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Burkina Faso: A history of destabilisation by jihadist insurgencies

Attacks by jihadists linked to al Qaeda and the Islamic State group have killed thousands and displaced an estimated 1.5 million people in Burkina Faso since 2015. Members of the army, critical of the government’s strategy for battling Islamist terrorism, detained the president and seized power on January 23. FRANCE 24 takes a look at how the security crisis unfolded.

Members of the armed forces ousted the Burkinabe government on Sunday, accusing it of failure in the fight against terrorism. For months a rebellion had been brewing in the army that was supported by many civilians, with anti-government protests in several cities often banned and dispersed by anti-riot police.

Anger over the deteriorating security situation and the government’s inability to stem the jihadist violence boiled over on Sunday, with several rebellions erupting across the west African country. Mutinous soldiers demanded the resignation of army leaders and greater resources for the fight against jihadists while protesters set fire to the ruling party’s headquarters in the capital Ouagadougou.

The government announced a curfew on Sunday and uncertainty remained around the fate of President Roch Koboré, who is believed to have been detained by members of the military. In power since 2015, he was re-elected in 2020 on a pledge to make the fight against jihadists a priority. Kaboré had vowed to put an end to “dysfunction” in the army after a series of attacks on security forces and to introduce anti-corruption measures.

But the north and east of Burkina Faso, in the volatile region near Niger and Mali, remain prone to terrorist attacks by Nusrat al-Islam (an off-shoot of al Qaeda) and the Islamic State group in the Greater Sahara.

Between 2015 and 2018, terrorist attacks targeted the capital Ouagadougou and other centres of power. Since 2019, attacks by mobile combat units targeted mostly rural zones in the north and east of the country, fuelling displacements en masse and intercommunal violence. Some 2,000 people were killed, among them civilians and members of the armed forces or the Volunteers for the Defence of the Homeland, a civilian auxiliary group of the army created in 2020.

Islamist militants now move freely across entire swaths of the country and have forced inhabitants of some regions to conform to a strict version of Islamic law. Meanwhile, the army’s continuing fight against the Islamists has depleted the country’s already meagre resources.

A timeline of jihadist violence in Burkina Faso

On January 15, 2016, 30 people were killed in a double terrorist attack perpetrated by al Qaeda in the Islamic Maghreb on the Splendid Hotel and the Cappuccino restaurant in Ouagadougou. Many of the victims were Western expatriates.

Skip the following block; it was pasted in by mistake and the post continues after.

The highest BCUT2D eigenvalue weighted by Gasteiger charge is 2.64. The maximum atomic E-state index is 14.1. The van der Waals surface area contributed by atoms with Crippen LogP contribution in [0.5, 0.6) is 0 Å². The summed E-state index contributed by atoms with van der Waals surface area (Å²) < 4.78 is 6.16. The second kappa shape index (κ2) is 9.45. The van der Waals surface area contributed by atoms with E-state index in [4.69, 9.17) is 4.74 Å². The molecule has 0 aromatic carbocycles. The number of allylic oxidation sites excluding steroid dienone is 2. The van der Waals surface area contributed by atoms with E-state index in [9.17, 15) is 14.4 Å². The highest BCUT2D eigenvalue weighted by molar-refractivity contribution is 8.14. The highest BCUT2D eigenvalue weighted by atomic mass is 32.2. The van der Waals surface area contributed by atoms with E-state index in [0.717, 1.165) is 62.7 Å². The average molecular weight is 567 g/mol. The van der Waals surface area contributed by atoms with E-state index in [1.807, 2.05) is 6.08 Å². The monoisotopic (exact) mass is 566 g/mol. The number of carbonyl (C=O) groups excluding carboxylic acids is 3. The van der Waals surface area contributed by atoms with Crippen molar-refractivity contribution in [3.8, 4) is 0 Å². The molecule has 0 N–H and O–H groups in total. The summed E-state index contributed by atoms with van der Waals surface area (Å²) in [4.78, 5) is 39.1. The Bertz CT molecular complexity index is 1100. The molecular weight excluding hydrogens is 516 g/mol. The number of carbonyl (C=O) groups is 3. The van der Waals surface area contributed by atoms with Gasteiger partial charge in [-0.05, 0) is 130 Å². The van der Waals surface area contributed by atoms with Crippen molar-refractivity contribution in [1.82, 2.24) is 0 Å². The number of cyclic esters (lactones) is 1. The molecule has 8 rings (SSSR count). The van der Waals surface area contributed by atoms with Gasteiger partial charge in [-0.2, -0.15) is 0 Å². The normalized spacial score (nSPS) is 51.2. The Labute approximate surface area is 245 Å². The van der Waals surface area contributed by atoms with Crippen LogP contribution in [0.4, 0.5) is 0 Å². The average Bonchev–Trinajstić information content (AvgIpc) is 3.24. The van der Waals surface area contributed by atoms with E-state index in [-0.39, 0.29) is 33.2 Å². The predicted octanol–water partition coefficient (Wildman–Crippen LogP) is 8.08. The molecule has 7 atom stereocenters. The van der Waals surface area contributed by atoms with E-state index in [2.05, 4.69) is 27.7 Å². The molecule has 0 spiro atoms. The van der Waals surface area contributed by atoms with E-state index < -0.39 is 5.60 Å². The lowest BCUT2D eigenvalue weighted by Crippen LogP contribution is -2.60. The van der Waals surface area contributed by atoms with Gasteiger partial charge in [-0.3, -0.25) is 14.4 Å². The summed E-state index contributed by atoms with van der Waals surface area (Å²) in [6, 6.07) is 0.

On March 2, 2018, eight deaths among the security forces were reported after attacks targeting the French embassy and the Burkinabe Armed Forces.  
On January 1, 2019, the Fulani ethnic group, accused of collaborating with jihadist groups, was targeted by the Mossi, another ethnic group, in an attack that left 72 people dead, according to official estimates. Another 6,000 were forced to flee.  
On August 19, 2019, 24 soldiers were killed in an attack on an army base in Koutougou in the north of the country. The army was targeted again in December in a new attack by heavily armed jihadists on and around Arabinda, a city near the border with Mali. 
On January 25, 2020, 39 civilians were massacred in the village market of Silgadji in the north of the country. Around 40 civilians were killed the week before in villages close to Nagraogo and Alamou. 
From March to June 2021, a series of mutinies shook the Burkinabe capital: 566 soldiers were decommissioned and a new army chief was nominated by the president.
On June 5, 2021, at least 160 people were killed in a new massacre. Many victims were members of the Volunteers for the Defence of the Homeland army auxiliary group.
On November 14, 2021, 57 people were killed in an attack on the police station in Inata, 54 of whom were police officers. They had alerted authorities about a lack of resources two weeks before the attack.
On December 10, 2021, Lassina Zerbo was nominated prime minister after the resignation of his predecessor following criticism that he had been incapable of stopping terrorist violence.
On January 11, 2022, eight soldiers accused of planning “a project to destabilise the institutions of the republic” were arrested.

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